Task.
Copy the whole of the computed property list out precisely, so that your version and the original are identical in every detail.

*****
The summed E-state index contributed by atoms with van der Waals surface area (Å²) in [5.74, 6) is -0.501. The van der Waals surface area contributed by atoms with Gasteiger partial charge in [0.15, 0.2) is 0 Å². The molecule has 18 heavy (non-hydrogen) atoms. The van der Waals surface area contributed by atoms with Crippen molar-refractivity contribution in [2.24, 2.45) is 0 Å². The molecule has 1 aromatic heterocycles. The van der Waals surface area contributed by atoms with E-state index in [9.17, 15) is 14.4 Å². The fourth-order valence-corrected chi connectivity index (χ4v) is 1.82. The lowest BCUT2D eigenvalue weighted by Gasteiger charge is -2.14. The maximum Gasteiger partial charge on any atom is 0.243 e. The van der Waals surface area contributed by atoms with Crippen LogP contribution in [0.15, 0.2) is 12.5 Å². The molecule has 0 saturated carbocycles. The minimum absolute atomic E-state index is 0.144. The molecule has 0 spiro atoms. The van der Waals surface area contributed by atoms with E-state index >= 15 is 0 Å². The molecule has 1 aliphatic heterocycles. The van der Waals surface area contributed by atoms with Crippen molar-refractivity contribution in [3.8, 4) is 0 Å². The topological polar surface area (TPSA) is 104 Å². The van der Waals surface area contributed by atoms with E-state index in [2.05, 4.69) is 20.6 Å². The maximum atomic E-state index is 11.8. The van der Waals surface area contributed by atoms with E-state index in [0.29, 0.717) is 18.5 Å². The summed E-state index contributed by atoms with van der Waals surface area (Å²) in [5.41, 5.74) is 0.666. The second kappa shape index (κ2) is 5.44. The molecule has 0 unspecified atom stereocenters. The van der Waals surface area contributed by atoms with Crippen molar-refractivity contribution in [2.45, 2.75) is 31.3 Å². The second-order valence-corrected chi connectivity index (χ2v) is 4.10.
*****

The summed E-state index contributed by atoms with van der Waals surface area (Å²) in [5.74, 6) is -0.501. The van der Waals surface area contributed by atoms with Gasteiger partial charge in [0.15, 0.2) is 0 Å². The molecule has 18 heavy (non-hydrogen) atoms. The van der Waals surface area contributed by atoms with Crippen molar-refractivity contribution in [2.24, 2.45) is 0 Å². The molecule has 1 aromatic heterocycles. The van der Waals surface area contributed by atoms with E-state index in [9.17, 15) is 14.4 Å². The fourth-order valence-corrected chi connectivity index (χ4v) is 1.82. The lowest BCUT2D eigenvalue weighted by Gasteiger charge is -2.14. The maximum Gasteiger partial charge on any atom is 0.243 e. The van der Waals surface area contributed by atoms with Crippen LogP contribution in [0.15, 0.2) is 12.5 Å². The molecule has 0 saturated carbocycles. The minimum absolute atomic E-state index is 0.144. The molecule has 0 spiro atoms. The van der Waals surface area contributed by atoms with E-state index >= 15 is 0 Å². The molecule has 1 aliphatic heterocycles. The van der Waals surface area contributed by atoms with Crippen molar-refractivity contribution in [3.8, 4) is 0 Å². The topological polar surface area (TPSA) is 104 Å². The van der Waals surface area contributed by atoms with E-state index in [2.05, 4.69) is 20.6 Å². The maximum atomic E-state index is 11.8. The van der Waals surface area contributed by atoms with E-state index in [0.29, 0.717) is 18.5 Å². The summed E-state index contributed by atoms with van der Waals surface area (Å²) in [5.41, 5.74) is 0.666. The second kappa shape index (κ2) is 5.44. The molecule has 0 unspecified atom stereocenters. The van der Waals surface area contributed by atoms with Crippen molar-refractivity contribution in [2.45, 2.75) is 31.3 Å². The second-order valence-corrected chi connectivity index (χ2v) is 4.10.